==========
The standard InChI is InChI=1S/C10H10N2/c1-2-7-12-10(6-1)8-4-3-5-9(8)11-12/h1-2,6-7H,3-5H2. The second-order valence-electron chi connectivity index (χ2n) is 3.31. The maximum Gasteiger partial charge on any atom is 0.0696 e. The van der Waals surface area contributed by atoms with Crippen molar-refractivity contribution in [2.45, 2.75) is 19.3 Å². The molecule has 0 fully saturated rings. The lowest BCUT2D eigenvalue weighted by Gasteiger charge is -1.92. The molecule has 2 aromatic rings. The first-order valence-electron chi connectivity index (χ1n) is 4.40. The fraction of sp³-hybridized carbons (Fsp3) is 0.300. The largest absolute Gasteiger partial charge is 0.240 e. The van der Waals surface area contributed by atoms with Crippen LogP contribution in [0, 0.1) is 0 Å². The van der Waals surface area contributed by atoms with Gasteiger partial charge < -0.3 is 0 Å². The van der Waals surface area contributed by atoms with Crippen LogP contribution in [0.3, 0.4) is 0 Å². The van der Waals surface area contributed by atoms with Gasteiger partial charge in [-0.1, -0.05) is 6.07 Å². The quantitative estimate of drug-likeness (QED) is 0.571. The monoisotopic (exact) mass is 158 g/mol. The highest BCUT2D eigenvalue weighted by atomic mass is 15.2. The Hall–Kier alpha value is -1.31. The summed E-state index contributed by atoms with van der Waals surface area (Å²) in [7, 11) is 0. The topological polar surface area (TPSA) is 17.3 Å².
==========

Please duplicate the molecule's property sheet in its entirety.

The standard InChI is InChI=1S/C10H10N2/c1-2-7-12-10(6-1)8-4-3-5-9(8)11-12/h1-2,6-7H,3-5H2. The second-order valence-electron chi connectivity index (χ2n) is 3.31. The maximum Gasteiger partial charge on any atom is 0.0696 e. The van der Waals surface area contributed by atoms with Crippen molar-refractivity contribution in [2.45, 2.75) is 19.3 Å². The molecule has 0 fully saturated rings. The lowest BCUT2D eigenvalue weighted by Gasteiger charge is -1.92. The molecule has 2 aromatic rings. The first-order valence-electron chi connectivity index (χ1n) is 4.40. The fraction of sp³-hybridized carbons (Fsp3) is 0.300. The largest absolute Gasteiger partial charge is 0.240 e. The van der Waals surface area contributed by atoms with Crippen LogP contribution in [0, 0.1) is 0 Å². The van der Waals surface area contributed by atoms with Gasteiger partial charge < -0.3 is 0 Å². The van der Waals surface area contributed by atoms with Crippen LogP contribution in [0.3, 0.4) is 0 Å². The van der Waals surface area contributed by atoms with Gasteiger partial charge in [-0.1, -0.05) is 6.07 Å². The quantitative estimate of drug-likeness (QED) is 0.571. The monoisotopic (exact) mass is 158 g/mol. The highest BCUT2D eigenvalue weighted by atomic mass is 15.2. The Hall–Kier alpha value is -1.31. The summed E-state index contributed by atoms with van der Waals surface area (Å²) in [7, 11) is 0. The topological polar surface area (TPSA) is 17.3 Å².